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Cylinders compressed by pressure

  1. Mar 10, 2014 #1
    Hello all, some colleagues and I have run across a problem that we cannot seem to explain, I was hoping to find some guidance here.

    The problem came about from messing with an air over hydraulic system. I have attached a very rudimentary mspaint picture with our scenario.

    Using 3 in place of pi for simplicity, the large cylinder is cyl A and the small B in both examples.

    Area of circle for cylinder A = 75in^2

    Area of circle for cylinder B = 3in^2


    Force on Cyl A= 7500lbs

    Force on Cyl B= 2500lbs

    Basically the things I don't understand are: a. Is pressurizing the top of Cyl. A equivalent to placing (75) 1"x1", 100lb weights on top of cyl a.

    b. if I put a pressure gauge on the other side of cylinder b, what reading would I get from the gauge?

    and c. Are the first and second configurations functionally identical? (I assume your just replacing the fluid as the medium of transfer with a rod)

    I hope I have adequately explained the scenario with our questions, I'm sure its very simple, but short of mocking something up with PVC we don't quite understand the mechanics of what is going on here. I appreciate any guidance.

    Edit: Added Picture, also I would like to ignore the fact that the second configuration would likely need to be vented in between the top and bottom to prevent air from compressing due to a change of volume.

    Attached Files:

    Last edited: Mar 10, 2014
  2. jcsd
  3. Mar 10, 2014 #2


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    Picture attachment didn't make it.
  4. Mar 10, 2014 #3
    Picture added. Thanks.
  5. Mar 10, 2014 #4


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    The two configurations are not the same.

    In the first one, the pressure on both side of the piston in A must be the the same, otherwise the piston would move. The same is true for piston B. So the pressure above B will be 100 psi.

    In the second configuration, there can be a force in the connecting rod. If the volume below piston A is large, the change in volume between the pistons will be small as A moves down, and the pressure between A and B will stay close to atmospheric. The rod will transmit almost all the downwards force from A onto B, and the pressure below B will be therefore be higher, in proportion to the areas of A and B.
    Last edited: Mar 10, 2014
  6. Mar 10, 2014 #5
    I think there may have been a disconnect here. I do want Cyl. A to move and to transfer force to Cyl B. I am assuming Cyl. A in the first configuration is filled with an incompressable fluid and want to know what the PSI of both Cyl B's will be. If the pressures are different, I would like to understand why an incompressible fluid isnt equivalent to a mechanical connecting rod.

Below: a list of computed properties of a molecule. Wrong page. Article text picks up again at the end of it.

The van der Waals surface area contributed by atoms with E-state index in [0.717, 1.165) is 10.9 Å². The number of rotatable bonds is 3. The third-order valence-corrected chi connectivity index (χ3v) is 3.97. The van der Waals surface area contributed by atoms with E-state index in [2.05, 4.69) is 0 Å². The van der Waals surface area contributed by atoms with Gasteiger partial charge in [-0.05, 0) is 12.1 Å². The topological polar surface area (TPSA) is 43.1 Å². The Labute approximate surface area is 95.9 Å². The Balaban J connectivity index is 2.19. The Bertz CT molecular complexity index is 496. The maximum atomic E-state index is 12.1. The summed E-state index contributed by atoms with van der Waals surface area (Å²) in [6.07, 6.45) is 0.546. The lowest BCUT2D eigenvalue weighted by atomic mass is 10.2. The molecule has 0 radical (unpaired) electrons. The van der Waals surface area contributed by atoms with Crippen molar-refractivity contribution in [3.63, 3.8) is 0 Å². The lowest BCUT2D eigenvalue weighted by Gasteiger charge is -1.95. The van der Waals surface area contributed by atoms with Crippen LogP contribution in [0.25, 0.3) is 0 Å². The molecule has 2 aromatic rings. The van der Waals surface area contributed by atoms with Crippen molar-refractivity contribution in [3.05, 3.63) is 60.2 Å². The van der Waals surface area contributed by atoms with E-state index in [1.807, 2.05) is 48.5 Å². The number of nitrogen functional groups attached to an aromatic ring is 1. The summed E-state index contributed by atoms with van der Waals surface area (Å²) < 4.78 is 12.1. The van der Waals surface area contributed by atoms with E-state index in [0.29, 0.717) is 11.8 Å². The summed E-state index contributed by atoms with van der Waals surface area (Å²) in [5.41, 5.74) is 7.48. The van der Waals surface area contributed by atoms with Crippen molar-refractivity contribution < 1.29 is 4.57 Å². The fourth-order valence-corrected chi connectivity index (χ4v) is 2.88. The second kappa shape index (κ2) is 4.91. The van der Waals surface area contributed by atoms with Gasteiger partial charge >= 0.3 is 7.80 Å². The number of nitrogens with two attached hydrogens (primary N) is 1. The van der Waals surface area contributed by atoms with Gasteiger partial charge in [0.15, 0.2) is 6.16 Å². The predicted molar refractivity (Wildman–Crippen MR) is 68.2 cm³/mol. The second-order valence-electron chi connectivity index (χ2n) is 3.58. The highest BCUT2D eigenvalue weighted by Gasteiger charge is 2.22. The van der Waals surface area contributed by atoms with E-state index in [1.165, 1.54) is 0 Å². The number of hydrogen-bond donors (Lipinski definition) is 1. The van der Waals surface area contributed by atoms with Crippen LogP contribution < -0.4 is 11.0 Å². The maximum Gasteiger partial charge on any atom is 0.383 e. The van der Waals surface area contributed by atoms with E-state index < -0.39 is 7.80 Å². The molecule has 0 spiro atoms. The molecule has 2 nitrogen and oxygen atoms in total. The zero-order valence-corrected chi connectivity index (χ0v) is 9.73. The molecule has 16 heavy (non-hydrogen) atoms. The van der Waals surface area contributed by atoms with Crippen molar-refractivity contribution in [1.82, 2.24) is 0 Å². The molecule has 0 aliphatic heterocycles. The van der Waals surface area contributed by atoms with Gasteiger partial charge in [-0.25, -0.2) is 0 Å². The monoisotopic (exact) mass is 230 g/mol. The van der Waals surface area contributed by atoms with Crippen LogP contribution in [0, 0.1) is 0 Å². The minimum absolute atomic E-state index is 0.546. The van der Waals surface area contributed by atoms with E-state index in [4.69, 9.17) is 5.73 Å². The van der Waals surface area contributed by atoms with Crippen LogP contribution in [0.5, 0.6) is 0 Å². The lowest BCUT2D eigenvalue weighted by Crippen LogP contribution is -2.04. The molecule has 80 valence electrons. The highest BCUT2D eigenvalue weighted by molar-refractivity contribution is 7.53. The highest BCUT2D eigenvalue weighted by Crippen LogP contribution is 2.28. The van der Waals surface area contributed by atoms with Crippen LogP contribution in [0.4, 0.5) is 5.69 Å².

Basically, i have taken the stance that the first configuration, the 100psi on the top of Cyl. Pressurizes the bottom side to 100psi, then repeats with B.

    I want to know why the 100psi to 100psi doesn't hold true on the second configuration when the only change made was a medium of transfer (unless there is more to it than that.) Basically, why do we go from pressure to pressure to pressure in the first, and pressure to force to pressure in the second?

    I appreciate your feedback.
  7. Mar 12, 2014 #6
    It looks like we are just going to have to mock something up with pvc to see what happens. I just want to see for myself that i can get such a large amount of pressure in cyl b from the second configuration. Will report back with results.
  8. Mar 12, 2014 #7
    First, the areas you calculated are off unless you are giving the radius of the cylinders which would be confusing thing to do unless you explicitly stated this.

    Secondly, you would have to assume that the length of the cylinders and their relative positions are small compared to the actual pressures used and that the weight of the incompressible fluid can be neglected.

    If those simplifying assumptions are valid then the answer is simply that a solid transmits forces directly to it's supports while a fluid transmits the same pressure everywhere including against it's container walls. This is just a simple physical reality of the nature of fluids which are incapable of supporting shear stresses.

    A more interesting comparison would be to eliminate the rod in the 2nd configuration and just use the fluid as a means of transmitting the forces. What would the pressure be in Cylinder B then?
  9. Mar 12, 2014 #8


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    I agree with Alpha's analysis: the difference is that fluids flow and rods don't. So the pressures have to be equal while the forces do not. For a connecting rod, the opposite is true: forces have to be equal but pressures do not.
  10. Mar 13, 2014 #9


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